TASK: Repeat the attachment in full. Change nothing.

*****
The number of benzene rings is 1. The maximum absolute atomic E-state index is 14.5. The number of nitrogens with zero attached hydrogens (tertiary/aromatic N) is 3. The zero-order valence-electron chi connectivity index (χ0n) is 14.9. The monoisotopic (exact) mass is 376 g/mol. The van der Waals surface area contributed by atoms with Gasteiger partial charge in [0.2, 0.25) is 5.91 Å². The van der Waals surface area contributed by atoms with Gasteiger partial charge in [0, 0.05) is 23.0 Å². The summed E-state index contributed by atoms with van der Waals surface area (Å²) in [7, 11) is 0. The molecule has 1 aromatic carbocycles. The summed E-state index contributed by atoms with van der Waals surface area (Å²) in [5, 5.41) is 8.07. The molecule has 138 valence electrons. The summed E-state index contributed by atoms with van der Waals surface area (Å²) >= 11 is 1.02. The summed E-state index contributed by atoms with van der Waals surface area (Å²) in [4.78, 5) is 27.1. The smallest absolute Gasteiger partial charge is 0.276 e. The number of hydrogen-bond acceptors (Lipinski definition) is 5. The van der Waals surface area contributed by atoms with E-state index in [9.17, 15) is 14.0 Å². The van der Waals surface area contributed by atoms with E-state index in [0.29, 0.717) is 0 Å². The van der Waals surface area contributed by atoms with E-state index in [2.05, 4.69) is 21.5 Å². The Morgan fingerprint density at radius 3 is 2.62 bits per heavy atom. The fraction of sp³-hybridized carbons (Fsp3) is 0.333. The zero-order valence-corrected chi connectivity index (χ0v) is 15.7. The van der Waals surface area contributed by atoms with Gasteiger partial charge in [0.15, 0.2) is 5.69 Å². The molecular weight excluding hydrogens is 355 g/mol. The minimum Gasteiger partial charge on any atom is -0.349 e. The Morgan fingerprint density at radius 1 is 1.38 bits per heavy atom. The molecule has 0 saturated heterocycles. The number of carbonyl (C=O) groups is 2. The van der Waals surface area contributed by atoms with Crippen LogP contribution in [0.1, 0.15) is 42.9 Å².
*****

The number of benzene rings is 1. The maximum absolute atomic E-state index is 14.5. The number of nitrogens with zero attached hydrogens (tertiary/aromatic N) is 3. The zero-order valence-electron chi connectivity index (χ0n) is 14.9. The monoisotopic (exact) mass is 376 g/mol. The van der Waals surface area contributed by atoms with Gasteiger partial charge in [0.2, 0.25) is 5.91 Å². The van der Waals surface area contributed by atoms with Gasteiger partial charge in [0, 0.05) is 23.0 Å². The summed E-state index contributed by atoms with van der Waals surface area (Å²) in [7, 11) is 0. The molecule has 1 aromatic carbocycles. The summed E-state index contributed by atoms with van der Waals surface area (Å²) in [5, 5.41) is 8.07. The molecule has 138 valence electrons. The summed E-state index contributed by atoms with van der Waals surface area (Å²) >= 11 is 1.02. The summed E-state index contributed by atoms with van der Waals surface area (Å²) in [4.78, 5) is 27.1. The smallest absolute Gasteiger partial charge is 0.276 e. The number of hydrogen-bond acceptors (Lipinski definition) is 5. The van der Waals surface area contributed by atoms with E-state index in [9.17, 15) is 14.0 Å². The van der Waals surface area contributed by atoms with E-state index in [0.29, 0.717) is 0 Å². The van der Waals surface area contributed by atoms with E-state index in [2.05, 4.69) is 21.5 Å². The Morgan fingerprint density at radius 3 is 2.62 bits per heavy atom. The fraction of sp³-hybridized carbons (Fsp3) is 0.333. The zero-order valence-corrected chi connectivity index (χ0v) is 15.7. The van der Waals surface area contributed by atoms with Gasteiger partial charge in [0.15, 0.2) is 5.69 Å². The molecular weight excluding hydrogens is 355 g/mol. The minimum Gasteiger partial charge on any atom is -0.349 e. The Morgan fingerprint density at radius 1 is 1.38 bits per heavy atom. The molecule has 0 saturated heterocycles. The number of carbonyl (C=O) groups is 2. The van der Waals surface area contributed by atoms with Crippen LogP contribution in [0.1, 0.15) is 42.9 Å².